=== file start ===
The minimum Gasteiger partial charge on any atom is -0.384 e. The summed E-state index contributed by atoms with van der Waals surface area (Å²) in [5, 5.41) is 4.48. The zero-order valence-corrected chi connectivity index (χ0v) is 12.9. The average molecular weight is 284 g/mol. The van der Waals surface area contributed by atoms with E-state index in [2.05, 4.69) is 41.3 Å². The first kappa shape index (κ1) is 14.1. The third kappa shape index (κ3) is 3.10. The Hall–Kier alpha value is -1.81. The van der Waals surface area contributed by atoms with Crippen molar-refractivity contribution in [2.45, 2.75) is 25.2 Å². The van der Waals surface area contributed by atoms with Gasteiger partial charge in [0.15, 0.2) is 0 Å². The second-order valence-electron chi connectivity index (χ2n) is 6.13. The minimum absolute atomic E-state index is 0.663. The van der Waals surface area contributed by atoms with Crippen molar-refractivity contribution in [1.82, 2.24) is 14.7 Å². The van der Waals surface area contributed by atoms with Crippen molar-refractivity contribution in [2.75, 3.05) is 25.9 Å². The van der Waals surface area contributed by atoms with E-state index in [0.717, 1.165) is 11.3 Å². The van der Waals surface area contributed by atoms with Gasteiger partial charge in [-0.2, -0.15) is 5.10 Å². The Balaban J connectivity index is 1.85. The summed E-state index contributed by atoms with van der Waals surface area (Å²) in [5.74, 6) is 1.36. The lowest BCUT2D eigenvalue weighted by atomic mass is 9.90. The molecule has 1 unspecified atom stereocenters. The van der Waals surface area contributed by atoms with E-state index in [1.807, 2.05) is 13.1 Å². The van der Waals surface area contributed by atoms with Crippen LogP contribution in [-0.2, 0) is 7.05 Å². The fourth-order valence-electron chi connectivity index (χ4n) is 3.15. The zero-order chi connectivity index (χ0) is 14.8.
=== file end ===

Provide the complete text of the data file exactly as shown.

The minimum Gasteiger partial charge on any atom is -0.384 e. The summed E-state index contributed by atoms with van der Waals surface area (Å²) in [5, 5.41) is 4.48. The zero-order valence-corrected chi connectivity index (χ0v) is 12.9. The average molecular weight is 284 g/mol. The van der Waals surface area contributed by atoms with E-state index in [2.05, 4.69) is 41.3 Å². The first kappa shape index (κ1) is 14.1. The third kappa shape index (κ3) is 3.10. The Hall–Kier alpha value is -1.81. The van der Waals surface area contributed by atoms with Crippen molar-refractivity contribution in [2.45, 2.75) is 25.2 Å². The van der Waals surface area contributed by atoms with Gasteiger partial charge in [0.15, 0.2) is 0 Å². The second-order valence-electron chi connectivity index (χ2n) is 6.13. The minimum absolute atomic E-state index is 0.663. The van der Waals surface area contributed by atoms with Crippen molar-refractivity contribution in [1.82, 2.24) is 14.7 Å². The van der Waals surface area contributed by atoms with Crippen molar-refractivity contribution in [2.75, 3.05) is 25.9 Å². The van der Waals surface area contributed by atoms with E-state index in [0.717, 1.165) is 11.3 Å². The van der Waals surface area contributed by atoms with Gasteiger partial charge in [-0.2, -0.15) is 5.10 Å². The Balaban J connectivity index is 1.85. The summed E-state index contributed by atoms with van der Waals surface area (Å²) in [5.74, 6) is 1.36. The lowest BCUT2D eigenvalue weighted by atomic mass is 9.90. The molecule has 1 unspecified atom stereocenters. The van der Waals surface area contributed by atoms with E-state index in [1.807, 2.05) is 13.1 Å². The van der Waals surface area contributed by atoms with Crippen LogP contribution in [-0.2, 0) is 7.05 Å². The fourth-order valence-electron chi connectivity index (χ4n) is 3.15. The zero-order chi connectivity index (χ0) is 14.8.